I had performed the National Anthem at baseball games a few times that summer as a duet with my close friend, and as a trio with that friend and my sister. Each time we performed together we heard rave reviews. As we walked away from home plate toward the fence and the bleachers, our home team would come up out of the dugout to high five us.
Our Stories Offer Evidence That “This Too Shall Pass”
If we consider the struggles we’ve already survived, we can see the evidence to suggest we’ll survive any future challenges, especially if we really think about what it took not only to get through a difficult situation, but to thrive as a result of having that experience.
That’s what Charlotte Wittencamp and I spoke about in this episode; drawing strength to get through a challenge through recognizing the value of our past experiences.
During our conversation, we spoke briefly about Johari’s Window, a concept drawn to describe aspects of self awareness. If you’d like to learn more, here’s a great article from Charlotte’s website. She also published an ebook to download free about crossing cultural divides. It’s a great guide for people trying to settle into a new culture.
When I have an opportunity to share my thoughts on this topic as a keynote speaker or workshop facilitator, the first step I take is to describe what I lovingly call the Perception Gap.
That’s the gap between how you THINK you’re being perceived, and how people are ACTUALLY experiencing you.
When Disruption Takes the Form of Self-Sabotage
Tara Bradford had everything going for her business, and the majority of her clients came directly from the video marketing she had been doing for a year. Suddenly, she decided to stop doing the videos. She was bored. And instead of finding ways to change her videos, and exploring other options in addition to the successful video activity, she. Just. Stopped.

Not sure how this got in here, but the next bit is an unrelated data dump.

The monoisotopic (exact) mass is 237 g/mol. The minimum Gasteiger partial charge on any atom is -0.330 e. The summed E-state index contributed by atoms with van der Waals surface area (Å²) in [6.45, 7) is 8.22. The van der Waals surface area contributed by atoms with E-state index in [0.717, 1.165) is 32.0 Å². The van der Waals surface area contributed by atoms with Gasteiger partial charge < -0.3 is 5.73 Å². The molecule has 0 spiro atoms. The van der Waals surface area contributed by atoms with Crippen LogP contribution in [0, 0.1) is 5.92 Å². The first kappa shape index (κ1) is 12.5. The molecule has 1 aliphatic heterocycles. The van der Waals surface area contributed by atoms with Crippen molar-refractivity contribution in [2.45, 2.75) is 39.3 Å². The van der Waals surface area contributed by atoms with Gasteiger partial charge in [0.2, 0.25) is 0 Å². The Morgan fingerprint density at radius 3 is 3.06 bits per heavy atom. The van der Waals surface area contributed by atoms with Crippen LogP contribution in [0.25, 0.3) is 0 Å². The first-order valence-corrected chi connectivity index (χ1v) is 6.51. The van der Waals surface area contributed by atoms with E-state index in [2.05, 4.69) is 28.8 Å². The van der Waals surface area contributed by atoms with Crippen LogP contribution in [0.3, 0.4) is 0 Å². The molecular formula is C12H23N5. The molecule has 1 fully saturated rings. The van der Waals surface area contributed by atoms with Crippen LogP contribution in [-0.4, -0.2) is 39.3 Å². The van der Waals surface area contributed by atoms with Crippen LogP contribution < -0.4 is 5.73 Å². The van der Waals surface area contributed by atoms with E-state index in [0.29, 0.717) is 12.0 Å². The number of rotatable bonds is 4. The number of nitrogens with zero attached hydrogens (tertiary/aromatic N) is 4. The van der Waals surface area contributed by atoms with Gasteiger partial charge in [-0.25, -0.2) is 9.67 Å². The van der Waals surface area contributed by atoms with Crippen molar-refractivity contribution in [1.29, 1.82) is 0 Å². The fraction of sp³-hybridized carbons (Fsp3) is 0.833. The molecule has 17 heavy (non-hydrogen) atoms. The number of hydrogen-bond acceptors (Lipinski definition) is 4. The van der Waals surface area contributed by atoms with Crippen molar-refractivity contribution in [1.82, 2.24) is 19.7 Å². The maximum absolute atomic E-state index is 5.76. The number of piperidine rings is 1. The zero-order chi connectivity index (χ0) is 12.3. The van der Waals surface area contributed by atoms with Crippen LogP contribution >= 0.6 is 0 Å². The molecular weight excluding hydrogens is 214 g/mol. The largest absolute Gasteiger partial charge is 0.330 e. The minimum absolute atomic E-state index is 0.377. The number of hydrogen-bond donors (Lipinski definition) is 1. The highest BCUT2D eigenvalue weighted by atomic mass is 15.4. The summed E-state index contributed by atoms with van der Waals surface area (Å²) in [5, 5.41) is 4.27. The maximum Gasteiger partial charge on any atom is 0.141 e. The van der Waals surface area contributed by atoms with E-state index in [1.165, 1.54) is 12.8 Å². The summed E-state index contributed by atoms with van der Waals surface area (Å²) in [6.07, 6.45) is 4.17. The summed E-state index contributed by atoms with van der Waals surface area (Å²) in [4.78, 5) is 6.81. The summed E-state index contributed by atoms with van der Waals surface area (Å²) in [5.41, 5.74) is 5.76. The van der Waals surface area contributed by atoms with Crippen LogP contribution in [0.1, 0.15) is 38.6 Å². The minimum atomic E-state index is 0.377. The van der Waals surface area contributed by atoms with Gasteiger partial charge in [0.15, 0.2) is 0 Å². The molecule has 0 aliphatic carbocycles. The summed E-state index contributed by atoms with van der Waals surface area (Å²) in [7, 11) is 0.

This is just one example we spoke about in terms of the choices we’ve made out of boredom and being too comfortable, that ended up taking us in completely different directions - and not always in a good way.
Some of us just don’t recognize when we’re bored early enough to change direction with intention, rather than as impulse. Eventually, though, with enough self-reflection, we can start to see the symptoms before they become overwhelming. That’s the first step. The next step must be to consider our own roles in the scenario. And then? We must make the decision to take small steps toward digging us out of the situation, rather than rushing off into something we’re not really sure will take us where we want to go. Tara’s brilliant strategy was to put herself into situations that a) made her uncomfortable, and b) had her interacting with people and industries she would never have otherwise experienced.
How many times have you made a rash decision because you were dissatisfied, bored, or simply in maintenance mode in your life and/or business? What lessons did you learn from those experiences, and how do you choose to tell the stories so you’re learning from them, rather than being a victim of circumstances?
Tara Bradford helps individuals gain clarity on their goals and objectives, communicate confidently about themselves and their businesses, feel more understood in their professional relationships, and reach a global audience with their message so they can become Best Selling Authors, TEDx Speakers and, if we dream even bigger, Nobel Peace Price recipients.
Visit her website to learn more about what she can do to help you move forward - without those lateral distractions! And connect with her on LinkedIn to keep up with her extraordinary contributions to our global community.